WE EXPLAIN WHAT IS THE...
white collar boxing
As its name explains, this is boxing for professionals who wear suits to work, also known as “Boxing for executives”.
History takes up back to New York in the 1980s, when several Wall Street financiers and lawyers decided to train as professional boxers at the legendary Gleason’s gym in Brooklyn. The first fight was organised between the lawyer Richard Novak and the doctor in English literature David Lawrence, who stood in front of a large audience of co-workers, family members and friends, a fought a match to then all go for dinner together. Soon after that there were dozens of executives who wanted to experience the feeling of changing their daytime ties for boxing gloves at night. This was the birth of White Collar Boxing.
What began as an activity to get in shape, lose weight and eliminate stress, soon became an extraordinary training system that also proved to reduce tension and aggression, channel excess competitiveness and radically increase reaction capacity, confidence and concentration. This was the only activity the executives had found where they managed to disconnection of their everyday problems, ending their training sessions with a feeling of muscular effort and an adrenaline rush which allowed them to face their working days with incredible self-esteem.
These fights soon began to spread all over New York, Chicago, and other US cities, to then move to England where they became very popular. In 2005, the Athletic Commission of the State of New York decided to prohibit White Collar Boxing fights from being held in public, but not their training which, nowadays, represent more than 70% of the customers at all boxing gyms on the East Coast and in California.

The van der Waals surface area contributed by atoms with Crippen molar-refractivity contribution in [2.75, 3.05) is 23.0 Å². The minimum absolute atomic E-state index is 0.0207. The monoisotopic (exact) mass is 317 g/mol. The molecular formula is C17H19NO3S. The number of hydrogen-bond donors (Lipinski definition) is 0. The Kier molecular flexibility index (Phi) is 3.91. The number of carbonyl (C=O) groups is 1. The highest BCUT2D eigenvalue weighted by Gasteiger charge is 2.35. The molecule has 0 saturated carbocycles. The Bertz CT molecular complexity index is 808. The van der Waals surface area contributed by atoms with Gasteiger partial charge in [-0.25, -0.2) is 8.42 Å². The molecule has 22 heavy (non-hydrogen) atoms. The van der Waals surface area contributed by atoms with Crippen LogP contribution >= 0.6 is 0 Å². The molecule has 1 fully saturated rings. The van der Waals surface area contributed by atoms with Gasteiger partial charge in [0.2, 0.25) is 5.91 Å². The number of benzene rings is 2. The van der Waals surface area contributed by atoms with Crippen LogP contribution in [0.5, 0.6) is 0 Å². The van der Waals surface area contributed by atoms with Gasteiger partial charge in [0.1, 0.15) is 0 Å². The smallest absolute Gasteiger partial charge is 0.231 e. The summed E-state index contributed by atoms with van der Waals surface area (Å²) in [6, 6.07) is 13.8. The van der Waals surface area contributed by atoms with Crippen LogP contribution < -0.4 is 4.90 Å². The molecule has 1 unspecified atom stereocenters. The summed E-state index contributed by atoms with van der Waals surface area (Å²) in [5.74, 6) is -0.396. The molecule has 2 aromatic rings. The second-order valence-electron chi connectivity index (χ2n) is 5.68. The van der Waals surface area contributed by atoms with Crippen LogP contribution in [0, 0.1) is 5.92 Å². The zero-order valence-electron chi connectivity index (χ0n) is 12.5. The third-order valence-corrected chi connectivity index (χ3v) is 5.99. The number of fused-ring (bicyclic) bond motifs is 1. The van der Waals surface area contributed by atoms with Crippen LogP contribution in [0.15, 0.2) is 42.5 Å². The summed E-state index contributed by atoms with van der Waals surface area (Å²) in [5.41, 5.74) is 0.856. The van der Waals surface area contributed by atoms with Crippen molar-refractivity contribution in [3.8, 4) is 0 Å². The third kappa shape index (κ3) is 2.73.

These evenings continued to enjoy enormous popularity and dissemination in the United Kingdom, normally aimed at obtaining income for charitable works. Nowadays it is experiencing its most growth in world-class financial centres such as Hong Kong or Singapore.
The White Collar Boxing fights have a different regulation from professional boxing fights: they are made up of three two-minute rounds, with one minute rest between each round and the contenders always fight with large gloves (16 ounces), head gear, groin guard and mouth piece. There isn’t normally a winner or a loser, and it is normally followed by an evening gathering consisting of a gala dinner for charity. The Boodles Boxing Ball recently organised an evening in London, with which 200,000 pounds were collected and enjoyed the presence of Prince Harry and Pippa Middleton.
FIGHTLAND has introduced the genuine and authentic White Collar Boxing in Spain, having organised several events with identical philosophy: non-professional participants, without prior experience in boxing fights and always for charitable purposes.
We have collected funds for the fight against ALS, in collaboration with FUNDELA (Spanish Foundation for the Promotion of Research into Amyotrophic Lateral Sclerosis) and the television channels INTERECONOMÍA (Punto Pelota programme) and AS TV. We also collaborate in White Collar Boxing evenings held with other clubs in Spain, where we present our brand and provide advice and logistic support, for such important purposes as is supporting children with cancer or for animal welfare associations.
Although in our country we still have a long way to go, we already the system and specific training aimed at executives, professionals and, in general, anyone who wants to feel the passion and adrenaline rush found in boxing. And no one better than those who have fought on two fronts, such as executives and boxers, to know what we are talking about… FIGHTLAND – THE WHITE COLLAR BOXING CLUB is the place.